question

Steve A avatar image
Steve A asked

Use of Public API's

I just got a request from the skills cert team to provide "documentation demonstrating that you have the right to use [xyz company]'s logo and brand name." Now, I understand that logo -- that needs to be changed. But I don't know if that's the only problem. Am I allowed to use the company's name in the description of the what the skill does? (For example, my skill description says is something like "Integrates Alexa with [xyz company]'s product.") By the way, XYZ provides a public API for such integration. I'm also puzzled because I have had a skill certified that allows Alexa to add events to Google calendar, and I used Google's name in the description of the skill. Is the difference that this skill says explicitly that it's for purchase? (It's offered as a 14 day trial.) Can I use the companies name to describe the skill if I avoid having Alexa say the companies name? The note I got did not have a lot of guidance beyond: submit this paperwork. But I'd like to have a better sense of what the general rules are, and where exactly my submission violated them. In particular, are the rules different if the skill is free or paid? Can I use a companies name to describe the skill? Can I have Alexa say the name?
alexa skills kitsubmission testing certification
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jjaquinta avatar image
jjaquinta answered
Many companies are very twitchy about how you use their name (and especially logos). You cannot imply endorsement from that company of your services. Amazon are another stage here, since they will host your language, and are a notch more paranoid. For example, in our upcoming "Tweet Poll" skill, the description makes mention that I use "IBM Insights for Twitter" to collect my data. Although I am using both "IBM" and "Twitter", they happen be in the form of a product name, and one that is specifically developed for 3rd parties to use and that has a well defined license agreement. Compare this with another skill concept we had for a pizza ordering application. Domino's has a pizza ordering API, but all we could find were 3rd party libraries using it. There was no license agreement When we contacted Domino's we (eventually) were told that the API was not public. So that skill idea got shot down before we even started. If the API you are using is a public API, there should be a license through which its use is granted. If you are lucky, there may be language in there that makes it clear what you can and cannot use. If not, I would suggest you reference it anyway when replying back to the cert team. They (or their lawyer) may determine that's good enough.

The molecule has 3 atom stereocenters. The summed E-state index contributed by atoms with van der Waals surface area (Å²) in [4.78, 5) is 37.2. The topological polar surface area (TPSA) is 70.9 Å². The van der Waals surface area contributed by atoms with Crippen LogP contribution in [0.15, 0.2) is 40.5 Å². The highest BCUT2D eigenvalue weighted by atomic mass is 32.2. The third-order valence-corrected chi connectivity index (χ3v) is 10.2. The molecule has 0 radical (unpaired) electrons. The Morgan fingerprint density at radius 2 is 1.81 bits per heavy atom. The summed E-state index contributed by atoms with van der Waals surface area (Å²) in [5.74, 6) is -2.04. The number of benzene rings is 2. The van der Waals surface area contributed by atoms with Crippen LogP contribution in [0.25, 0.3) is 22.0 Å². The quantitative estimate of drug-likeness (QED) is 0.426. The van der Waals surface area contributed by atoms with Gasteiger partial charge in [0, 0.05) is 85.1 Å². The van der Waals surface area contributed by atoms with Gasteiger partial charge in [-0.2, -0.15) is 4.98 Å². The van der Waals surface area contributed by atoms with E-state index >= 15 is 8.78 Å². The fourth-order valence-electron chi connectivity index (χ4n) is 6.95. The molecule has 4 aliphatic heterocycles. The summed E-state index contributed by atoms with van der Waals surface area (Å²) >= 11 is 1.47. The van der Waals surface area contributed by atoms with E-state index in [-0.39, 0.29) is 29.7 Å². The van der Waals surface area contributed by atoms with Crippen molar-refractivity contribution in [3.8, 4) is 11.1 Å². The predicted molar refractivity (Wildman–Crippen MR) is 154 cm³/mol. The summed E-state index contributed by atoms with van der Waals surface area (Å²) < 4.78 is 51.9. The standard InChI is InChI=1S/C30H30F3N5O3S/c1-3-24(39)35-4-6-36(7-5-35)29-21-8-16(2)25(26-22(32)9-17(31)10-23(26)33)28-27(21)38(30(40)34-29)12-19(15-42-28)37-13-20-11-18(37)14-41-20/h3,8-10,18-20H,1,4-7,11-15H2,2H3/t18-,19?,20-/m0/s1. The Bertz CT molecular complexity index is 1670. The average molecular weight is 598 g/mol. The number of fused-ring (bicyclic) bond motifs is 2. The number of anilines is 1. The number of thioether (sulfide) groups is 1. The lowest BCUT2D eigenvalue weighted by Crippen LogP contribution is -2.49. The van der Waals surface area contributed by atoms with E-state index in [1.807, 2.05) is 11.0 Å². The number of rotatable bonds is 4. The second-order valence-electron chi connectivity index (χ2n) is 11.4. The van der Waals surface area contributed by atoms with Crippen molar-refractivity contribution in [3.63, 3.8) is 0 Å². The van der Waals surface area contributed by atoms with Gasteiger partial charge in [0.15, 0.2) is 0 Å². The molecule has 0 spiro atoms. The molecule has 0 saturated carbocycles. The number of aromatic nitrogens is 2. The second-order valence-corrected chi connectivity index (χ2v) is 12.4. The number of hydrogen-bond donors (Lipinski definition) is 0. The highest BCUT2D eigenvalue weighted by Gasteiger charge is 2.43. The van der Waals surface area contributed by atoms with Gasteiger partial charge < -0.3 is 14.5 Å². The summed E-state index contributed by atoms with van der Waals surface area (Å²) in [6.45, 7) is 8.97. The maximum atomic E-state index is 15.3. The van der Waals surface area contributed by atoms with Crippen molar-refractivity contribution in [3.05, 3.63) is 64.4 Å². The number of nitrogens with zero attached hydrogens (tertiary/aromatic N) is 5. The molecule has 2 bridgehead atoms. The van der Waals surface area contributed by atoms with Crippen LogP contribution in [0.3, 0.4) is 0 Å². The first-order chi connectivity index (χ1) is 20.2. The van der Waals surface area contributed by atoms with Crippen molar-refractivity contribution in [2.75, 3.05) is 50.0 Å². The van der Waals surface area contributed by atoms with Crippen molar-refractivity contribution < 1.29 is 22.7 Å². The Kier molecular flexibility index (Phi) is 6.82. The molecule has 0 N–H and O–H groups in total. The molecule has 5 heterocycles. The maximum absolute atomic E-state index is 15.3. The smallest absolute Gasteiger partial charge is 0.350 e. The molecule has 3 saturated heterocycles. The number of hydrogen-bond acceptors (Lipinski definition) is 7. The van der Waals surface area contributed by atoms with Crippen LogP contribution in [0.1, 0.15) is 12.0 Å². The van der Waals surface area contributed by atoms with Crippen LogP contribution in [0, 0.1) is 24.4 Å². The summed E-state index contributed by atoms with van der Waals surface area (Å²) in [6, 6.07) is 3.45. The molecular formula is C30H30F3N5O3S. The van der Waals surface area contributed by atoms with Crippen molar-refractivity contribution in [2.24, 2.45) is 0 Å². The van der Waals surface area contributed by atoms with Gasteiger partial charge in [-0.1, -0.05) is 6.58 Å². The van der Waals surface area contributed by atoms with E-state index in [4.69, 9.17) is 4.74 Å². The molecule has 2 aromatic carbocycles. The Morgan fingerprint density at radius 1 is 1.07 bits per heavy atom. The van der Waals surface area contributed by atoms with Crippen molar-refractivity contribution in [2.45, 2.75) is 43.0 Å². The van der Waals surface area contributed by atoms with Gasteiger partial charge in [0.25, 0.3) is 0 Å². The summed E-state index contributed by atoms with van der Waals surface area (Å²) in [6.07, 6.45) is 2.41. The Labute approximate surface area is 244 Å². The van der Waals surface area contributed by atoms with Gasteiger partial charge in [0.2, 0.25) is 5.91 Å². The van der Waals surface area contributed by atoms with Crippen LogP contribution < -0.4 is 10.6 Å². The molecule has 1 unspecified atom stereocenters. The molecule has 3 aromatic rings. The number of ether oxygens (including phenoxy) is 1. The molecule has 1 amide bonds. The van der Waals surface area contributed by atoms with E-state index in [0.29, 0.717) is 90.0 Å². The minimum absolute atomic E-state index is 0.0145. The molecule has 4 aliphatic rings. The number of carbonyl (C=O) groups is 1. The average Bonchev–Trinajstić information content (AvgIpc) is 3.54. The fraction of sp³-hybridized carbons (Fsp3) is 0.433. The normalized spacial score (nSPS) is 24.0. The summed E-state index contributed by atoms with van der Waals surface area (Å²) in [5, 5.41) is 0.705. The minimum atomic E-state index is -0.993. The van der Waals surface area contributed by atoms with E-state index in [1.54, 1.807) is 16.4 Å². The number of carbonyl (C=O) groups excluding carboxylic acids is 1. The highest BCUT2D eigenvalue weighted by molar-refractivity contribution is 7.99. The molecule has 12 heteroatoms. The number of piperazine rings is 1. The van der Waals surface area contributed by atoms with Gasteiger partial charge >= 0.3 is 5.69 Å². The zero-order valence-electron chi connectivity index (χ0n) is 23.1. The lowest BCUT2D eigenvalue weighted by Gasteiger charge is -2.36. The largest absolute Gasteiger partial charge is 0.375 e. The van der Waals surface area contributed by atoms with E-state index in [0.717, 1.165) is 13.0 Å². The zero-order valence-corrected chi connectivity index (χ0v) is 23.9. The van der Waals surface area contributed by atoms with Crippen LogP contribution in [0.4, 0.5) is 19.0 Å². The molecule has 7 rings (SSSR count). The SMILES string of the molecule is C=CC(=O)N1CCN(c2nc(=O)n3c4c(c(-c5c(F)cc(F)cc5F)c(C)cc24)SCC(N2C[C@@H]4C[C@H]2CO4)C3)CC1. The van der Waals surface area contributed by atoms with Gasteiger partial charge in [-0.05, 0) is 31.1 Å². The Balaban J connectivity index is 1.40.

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Matt Kruse avatar image
Matt Kruse answered
The general guideline in using a trademark name in your app title is that it should never cause consumer confusion. Generally, you shouldn't call your app anything like "Facebook Friend Finder" but instead prefer "Friend Finder for Facebook". Using "for Product" at the end is generally more acceptable, because it says what your app is used for, but the trademark name is not in the app name itself. As for the other stuff, who knows? The certification/publishing process appears to be almost random. Nobody knows exactly what the rules are. It's a black box, and Amazon isn't opening it.
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Steve A avatar image
Steve A answered
Matt, Thanks. I did call it "app for xyz product." I'm sort of thinking I got a form letter, triggered by my use of the company logo as my skill icon. I'm just going to resubmit without the logo and without the name in the skill title (but still in the skill description.) I'll see if they send it back again.
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